My current thought is we should definitely be prepared for a lot of bad air. I was able to buy more air filters on Amazon, so I'd get 'em now. I'd pack a suitcase, because it's pretty cheap. I do feel motivated to research more now since I think there's enough of a chance it could be worse than previous years. I'll share more when I've got it.
 https://www.fire.ca.gov/incidents/2020/ https://en.wikipedia.org/wiki/2020_California_wildfires#cite_note-CalFire_Stats-1 https://www.vox.com/2020/8/21/21377181/california-wildfire-2020-coronavirus-covid-19-heat-scu-lnu-lightning-complex-climate https://www.berkeleyside.com/2020/08/22/red-flag-warning-for-berkeley-hills-means-residents-need-to-be-ready-to-evacuate-heres-what-you-need-to-know
Current weakly-informed opinion: assuming you don't live right in the hills, fire is very unlikely to reach your house
Caveat: I'm really not an expert here. I've spent a very small amount of time reading some things.
I took a quick look for how wildfires are fought, and found this list which I can believe is approximately how they do it: https://www.mentalfloss.com/article/57094/10-strategies-fighting-wildfires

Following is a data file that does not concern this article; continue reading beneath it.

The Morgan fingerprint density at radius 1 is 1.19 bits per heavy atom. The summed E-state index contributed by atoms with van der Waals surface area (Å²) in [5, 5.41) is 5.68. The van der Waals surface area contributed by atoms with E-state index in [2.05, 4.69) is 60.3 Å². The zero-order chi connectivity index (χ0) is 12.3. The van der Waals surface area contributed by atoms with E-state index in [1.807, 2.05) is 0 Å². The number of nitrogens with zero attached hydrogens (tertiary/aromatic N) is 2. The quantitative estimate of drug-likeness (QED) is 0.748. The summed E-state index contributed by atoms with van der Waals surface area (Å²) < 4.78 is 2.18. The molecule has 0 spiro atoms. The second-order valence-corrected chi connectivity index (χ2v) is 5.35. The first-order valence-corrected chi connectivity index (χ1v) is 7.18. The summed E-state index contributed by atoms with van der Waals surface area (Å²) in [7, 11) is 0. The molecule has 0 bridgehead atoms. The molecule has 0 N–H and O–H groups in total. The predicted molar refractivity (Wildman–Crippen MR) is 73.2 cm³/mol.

What I take from that is cities are much easier to fight fires in than forests. Cities already have major firebreaks in the the form of roads, or even just the gaps between buildings. Fires can jump freeways, I've read, but that's got to be much harder to burning along a continuous path of fuel. That's why in forests firefighters just try to bulldoze clear paths.
I also tried to get a sense of how quickly fires move. https://www.forbes.com/sites/startswithabang/2017/09/06/the-terrifying-physics-of-how-wildfires-spread-so-fast/amp/
Based on that, let's say a fire can move 10mi/hour. All of the very large fires burning right now are something like 50-100 mi away at least. Assuming that the fires moved straight for Berkeley Oakland (and coming from the North, they'd need to wind around in the right away), we'd still have many hours of warning. But I just would be very surprised if they moved that directly and consistently, so really I expect if it were to happen, it would take days. The danger then is that you only get the warning when everyone else does and getting out is crowded? Though I expect most people to drag their feet, so if you decided to leave as soon as the fire got anywhere near us, you'd likely be fine getting out.